Rwanda: A rising star in Africa Featured

Rwanda: A rising star in Africa

Rwanda, a small landlocked country in Africa has a population of 11.9 million, a GDP of US$ 8.9 billion, and occupies a land area of about 24,670 Km2. Despite what is happening within the African continent in terms of political instability and poverty, Rwanda is already dubbed the “Singapore of Africa.”

Attaining this potential greatness won’t be an easy task for the Rwandan authorities as current efforts must be sustained.

Similarities between Singapore and Rwanda can however be found in the former which was abandoned by Japan after the Second World War leaving many Singaporeans jobless. Although Rwanda emerged from the 1994 genocide in which a quarter of its population died, the country is currently regarded as one of the stable economies in the continent of Africa.

When it comes to ease of doing business, Singapore is one of the leading countries in the world. So also is Rwanda, which ranks 56th in the world and second in Africa to Mauritius. On the rule of law, work ethics and productivity, Singapore is in the forefront. The same goes for Rwanda, which is one of the few countries that have significantly improved its productivity and reduced corruption. In fact, Rwanda ranks 50 out of 170 countries in the corruption perception index, according to Transparency International (TI).

Rwanda’s Kigali is reported to be “Africa’s cleanest city.” This comes at a price as the government has banned the use of non-biodegradable plastic bags since 2008.


Rwanda has made some economic progress by creating four other big cities to stop population explosion in Kigali. Kigali’s Vision City and Lagos Eko Atlantic are among several smart city initiatives taking off in Africa. Today, majority of the world’s population resides in smart cities as the population grows over time. So building smart cities is increasingly becoming more important to cater to urban migration, according to experts.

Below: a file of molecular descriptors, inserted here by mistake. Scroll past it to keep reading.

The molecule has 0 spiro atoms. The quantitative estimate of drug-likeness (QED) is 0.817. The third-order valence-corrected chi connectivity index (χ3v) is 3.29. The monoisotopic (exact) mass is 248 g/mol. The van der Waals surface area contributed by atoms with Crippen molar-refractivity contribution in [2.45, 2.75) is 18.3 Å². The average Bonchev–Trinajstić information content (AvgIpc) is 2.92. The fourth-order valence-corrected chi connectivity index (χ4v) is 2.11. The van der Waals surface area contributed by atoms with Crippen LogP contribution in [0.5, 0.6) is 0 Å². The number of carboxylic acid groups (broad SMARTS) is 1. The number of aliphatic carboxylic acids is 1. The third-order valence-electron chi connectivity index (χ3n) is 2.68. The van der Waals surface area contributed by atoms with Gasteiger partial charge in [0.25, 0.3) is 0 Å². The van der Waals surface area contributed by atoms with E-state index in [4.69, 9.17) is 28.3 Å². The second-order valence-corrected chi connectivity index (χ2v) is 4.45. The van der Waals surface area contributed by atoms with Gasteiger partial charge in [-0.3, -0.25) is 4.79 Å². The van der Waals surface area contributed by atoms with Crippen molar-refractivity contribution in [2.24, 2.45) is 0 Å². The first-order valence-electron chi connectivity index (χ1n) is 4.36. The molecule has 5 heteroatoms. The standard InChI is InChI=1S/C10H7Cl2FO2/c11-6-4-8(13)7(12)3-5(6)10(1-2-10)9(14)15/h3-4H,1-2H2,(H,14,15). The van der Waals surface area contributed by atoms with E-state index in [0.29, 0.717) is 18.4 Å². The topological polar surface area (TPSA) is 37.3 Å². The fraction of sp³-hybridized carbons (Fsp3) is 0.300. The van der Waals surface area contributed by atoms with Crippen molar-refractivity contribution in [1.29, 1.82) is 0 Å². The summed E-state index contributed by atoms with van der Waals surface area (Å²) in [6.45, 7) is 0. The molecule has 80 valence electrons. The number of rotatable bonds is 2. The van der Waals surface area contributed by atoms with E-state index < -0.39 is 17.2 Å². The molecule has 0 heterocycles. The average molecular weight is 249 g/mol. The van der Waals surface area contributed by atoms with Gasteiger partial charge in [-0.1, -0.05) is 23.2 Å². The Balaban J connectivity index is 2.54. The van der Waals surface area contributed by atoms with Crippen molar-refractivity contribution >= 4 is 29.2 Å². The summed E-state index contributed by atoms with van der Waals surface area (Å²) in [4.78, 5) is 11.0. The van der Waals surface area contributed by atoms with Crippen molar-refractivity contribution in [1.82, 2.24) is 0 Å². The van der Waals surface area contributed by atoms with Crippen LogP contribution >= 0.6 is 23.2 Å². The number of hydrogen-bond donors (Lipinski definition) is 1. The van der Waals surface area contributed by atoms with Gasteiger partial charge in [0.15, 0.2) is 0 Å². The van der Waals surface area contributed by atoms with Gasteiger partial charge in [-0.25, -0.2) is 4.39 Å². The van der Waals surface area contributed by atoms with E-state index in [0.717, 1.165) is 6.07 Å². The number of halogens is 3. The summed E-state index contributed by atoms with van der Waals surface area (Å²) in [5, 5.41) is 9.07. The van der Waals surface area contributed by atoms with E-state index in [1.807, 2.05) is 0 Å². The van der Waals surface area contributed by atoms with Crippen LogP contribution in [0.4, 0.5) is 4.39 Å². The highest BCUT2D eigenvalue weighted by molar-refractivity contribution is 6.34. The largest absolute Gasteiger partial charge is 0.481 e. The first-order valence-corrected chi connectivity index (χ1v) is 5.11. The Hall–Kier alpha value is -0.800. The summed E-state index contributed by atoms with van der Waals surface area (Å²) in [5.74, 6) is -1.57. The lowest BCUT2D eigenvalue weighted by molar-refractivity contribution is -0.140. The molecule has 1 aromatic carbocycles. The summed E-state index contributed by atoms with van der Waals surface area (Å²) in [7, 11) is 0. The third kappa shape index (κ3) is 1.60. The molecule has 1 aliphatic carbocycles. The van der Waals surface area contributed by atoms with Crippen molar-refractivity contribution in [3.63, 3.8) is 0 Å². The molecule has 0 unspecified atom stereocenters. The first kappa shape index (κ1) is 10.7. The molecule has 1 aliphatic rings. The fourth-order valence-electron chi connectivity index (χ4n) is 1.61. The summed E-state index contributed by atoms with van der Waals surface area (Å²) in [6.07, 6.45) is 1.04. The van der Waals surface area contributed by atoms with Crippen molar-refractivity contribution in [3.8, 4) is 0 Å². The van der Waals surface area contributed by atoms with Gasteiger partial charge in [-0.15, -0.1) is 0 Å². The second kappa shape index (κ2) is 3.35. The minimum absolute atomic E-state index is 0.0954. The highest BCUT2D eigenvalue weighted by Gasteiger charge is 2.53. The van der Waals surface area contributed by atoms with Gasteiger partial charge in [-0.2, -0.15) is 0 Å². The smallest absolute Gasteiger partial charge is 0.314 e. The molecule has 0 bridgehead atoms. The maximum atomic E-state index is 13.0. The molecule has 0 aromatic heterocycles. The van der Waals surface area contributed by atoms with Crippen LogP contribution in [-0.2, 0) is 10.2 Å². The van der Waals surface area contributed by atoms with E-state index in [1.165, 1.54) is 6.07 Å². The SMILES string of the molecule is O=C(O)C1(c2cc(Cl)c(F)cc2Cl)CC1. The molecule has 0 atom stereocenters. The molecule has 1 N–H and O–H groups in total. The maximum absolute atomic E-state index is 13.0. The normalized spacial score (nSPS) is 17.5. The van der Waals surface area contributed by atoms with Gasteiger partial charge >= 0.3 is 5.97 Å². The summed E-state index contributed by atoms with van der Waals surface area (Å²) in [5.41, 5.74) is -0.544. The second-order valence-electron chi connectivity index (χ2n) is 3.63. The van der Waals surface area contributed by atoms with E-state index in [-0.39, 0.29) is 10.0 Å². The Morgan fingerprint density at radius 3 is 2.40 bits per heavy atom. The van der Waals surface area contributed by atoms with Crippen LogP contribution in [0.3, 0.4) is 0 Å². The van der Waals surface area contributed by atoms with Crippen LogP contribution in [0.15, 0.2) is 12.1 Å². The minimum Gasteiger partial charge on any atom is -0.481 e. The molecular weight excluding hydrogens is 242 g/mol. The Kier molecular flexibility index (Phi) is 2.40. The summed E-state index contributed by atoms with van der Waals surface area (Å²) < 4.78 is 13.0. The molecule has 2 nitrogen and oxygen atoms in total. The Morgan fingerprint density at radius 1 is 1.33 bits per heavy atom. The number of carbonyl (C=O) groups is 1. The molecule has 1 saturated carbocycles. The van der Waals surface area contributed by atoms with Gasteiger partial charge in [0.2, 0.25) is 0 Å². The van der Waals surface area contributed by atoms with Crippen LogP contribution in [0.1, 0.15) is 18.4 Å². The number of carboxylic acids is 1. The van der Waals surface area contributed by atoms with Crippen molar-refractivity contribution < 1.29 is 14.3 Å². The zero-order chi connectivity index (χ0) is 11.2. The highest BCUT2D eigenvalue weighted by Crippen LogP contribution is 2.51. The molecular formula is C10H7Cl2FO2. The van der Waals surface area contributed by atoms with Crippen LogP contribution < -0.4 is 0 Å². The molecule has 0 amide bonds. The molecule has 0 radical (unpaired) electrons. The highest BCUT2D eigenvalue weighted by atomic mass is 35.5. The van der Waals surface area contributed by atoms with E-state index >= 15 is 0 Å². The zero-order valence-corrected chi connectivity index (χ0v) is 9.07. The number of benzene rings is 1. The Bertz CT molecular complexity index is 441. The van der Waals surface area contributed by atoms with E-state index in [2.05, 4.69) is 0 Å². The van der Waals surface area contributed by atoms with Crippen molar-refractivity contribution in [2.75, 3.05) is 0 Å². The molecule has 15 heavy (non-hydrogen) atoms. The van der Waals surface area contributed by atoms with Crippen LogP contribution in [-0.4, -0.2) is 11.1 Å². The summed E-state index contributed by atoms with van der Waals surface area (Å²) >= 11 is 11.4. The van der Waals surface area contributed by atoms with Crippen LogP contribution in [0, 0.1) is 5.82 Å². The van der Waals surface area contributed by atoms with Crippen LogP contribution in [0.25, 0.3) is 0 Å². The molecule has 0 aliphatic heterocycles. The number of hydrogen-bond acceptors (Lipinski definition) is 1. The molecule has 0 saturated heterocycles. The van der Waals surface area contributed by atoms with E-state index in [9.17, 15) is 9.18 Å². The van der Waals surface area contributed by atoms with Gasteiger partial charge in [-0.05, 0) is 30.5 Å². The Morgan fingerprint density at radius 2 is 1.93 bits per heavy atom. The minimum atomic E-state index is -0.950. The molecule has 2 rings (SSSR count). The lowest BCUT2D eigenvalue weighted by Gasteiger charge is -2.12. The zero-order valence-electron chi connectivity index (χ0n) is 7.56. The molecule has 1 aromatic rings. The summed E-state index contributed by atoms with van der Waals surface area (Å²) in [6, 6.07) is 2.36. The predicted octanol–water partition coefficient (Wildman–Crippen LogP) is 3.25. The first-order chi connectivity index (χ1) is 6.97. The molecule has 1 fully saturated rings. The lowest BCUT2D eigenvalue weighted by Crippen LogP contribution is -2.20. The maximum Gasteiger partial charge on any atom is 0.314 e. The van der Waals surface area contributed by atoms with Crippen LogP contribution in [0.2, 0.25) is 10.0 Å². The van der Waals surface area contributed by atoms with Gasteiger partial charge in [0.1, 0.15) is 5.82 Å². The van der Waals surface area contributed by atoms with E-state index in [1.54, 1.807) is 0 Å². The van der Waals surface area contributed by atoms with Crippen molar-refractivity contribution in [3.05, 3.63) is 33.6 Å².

In addition, the country plans to modernize its agricultural sector. With plans to transition from an agricultural-based economy to a modern hi-tech based economy. Plans are underway to revolutionize tertiary education to graduate job creators, and not job seekers with focus on innovation and creativity especially Science, Technology, Engineering and

Mathematics (STEM). A lot of progress has been made in tourism sector with the aim of attracting foreign direct investors. So sustaining an average of 8-10 percent GDP growth in the next 20-30 years would definitely make Rwanda “the Singapore of Africa” by 2050.

The motive force for the socio-economic transformation of Rwanda is in the unity and peace of the country as citizens go about their lawful and legitimate businesses. Safety and security of the people are given top priority as policy makers in Rwanda are aware that without security of lives and property there can be no meaningful development. The ultimate objective is to have a country with sustainable economic development occasioned by steady economic growth.